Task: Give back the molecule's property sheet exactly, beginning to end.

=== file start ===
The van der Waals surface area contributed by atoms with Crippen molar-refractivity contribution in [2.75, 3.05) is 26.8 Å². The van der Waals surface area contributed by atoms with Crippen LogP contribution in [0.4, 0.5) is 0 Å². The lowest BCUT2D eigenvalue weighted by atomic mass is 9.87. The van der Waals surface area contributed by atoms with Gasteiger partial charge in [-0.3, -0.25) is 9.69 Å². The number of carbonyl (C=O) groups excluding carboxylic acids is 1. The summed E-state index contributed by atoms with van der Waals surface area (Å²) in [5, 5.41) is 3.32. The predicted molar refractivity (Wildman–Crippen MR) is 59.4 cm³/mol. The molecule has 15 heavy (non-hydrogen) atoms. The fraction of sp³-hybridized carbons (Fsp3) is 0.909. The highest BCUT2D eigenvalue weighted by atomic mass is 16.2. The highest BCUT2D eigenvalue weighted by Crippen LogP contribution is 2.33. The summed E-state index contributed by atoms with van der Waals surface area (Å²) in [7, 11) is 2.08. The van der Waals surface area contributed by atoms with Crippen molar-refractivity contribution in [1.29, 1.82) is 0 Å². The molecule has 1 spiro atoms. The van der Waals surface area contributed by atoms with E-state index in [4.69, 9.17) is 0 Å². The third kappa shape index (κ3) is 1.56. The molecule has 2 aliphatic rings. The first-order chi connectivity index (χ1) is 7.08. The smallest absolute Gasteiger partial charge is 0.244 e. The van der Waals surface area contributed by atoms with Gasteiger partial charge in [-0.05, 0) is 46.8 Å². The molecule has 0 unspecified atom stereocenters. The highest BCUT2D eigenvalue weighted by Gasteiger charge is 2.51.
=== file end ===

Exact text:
The van der Waals surface area contributed by atoms with Crippen molar-refractivity contribution in [2.75, 3.05) is 26.8 Å². The van der Waals surface area contributed by atoms with Crippen LogP contribution in [0.4, 0.5) is 0 Å². The lowest BCUT2D eigenvalue weighted by atomic mass is 9.87. The van der Waals surface area contributed by atoms with Gasteiger partial charge in [-0.3, -0.25) is 9.69 Å². The number of carbonyl (C=O) groups excluding carboxylic acids is 1. The summed E-state index contributed by atoms with van der Waals surface area (Å²) in [5, 5.41) is 3.32. The predicted molar refractivity (Wildman–Crippen MR) is 59.4 cm³/mol. The molecule has 15 heavy (non-hydrogen) atoms. The fraction of sp³-hybridized carbons (Fsp3) is 0.909. The highest BCUT2D eigenvalue weighted by atomic mass is 16.2. The highest BCUT2D eigenvalue weighted by Crippen LogP contribution is 2.33. The summed E-state index contributed by atoms with van der Waals surface area (Å²) in [7, 11) is 2.08. The van der Waals surface area contributed by atoms with Crippen molar-refractivity contribution in [1.29, 1.82) is 0 Å². The molecule has 1 spiro atoms. The van der Waals surface area contributed by atoms with E-state index in [4.69, 9.17) is 0 Å². The third kappa shape index (κ3) is 1.56. The molecule has 2 aliphatic rings. The first-order chi connectivity index (χ1) is 7.08. The smallest absolute Gasteiger partial charge is 0.244 e. The van der Waals surface area contributed by atoms with Gasteiger partial charge in [-0.05, 0) is 46.8 Å². The molecule has 0 unspecified atom stereocenters. The highest BCUT2D eigenvalue weighted by Gasteiger charge is 2.51.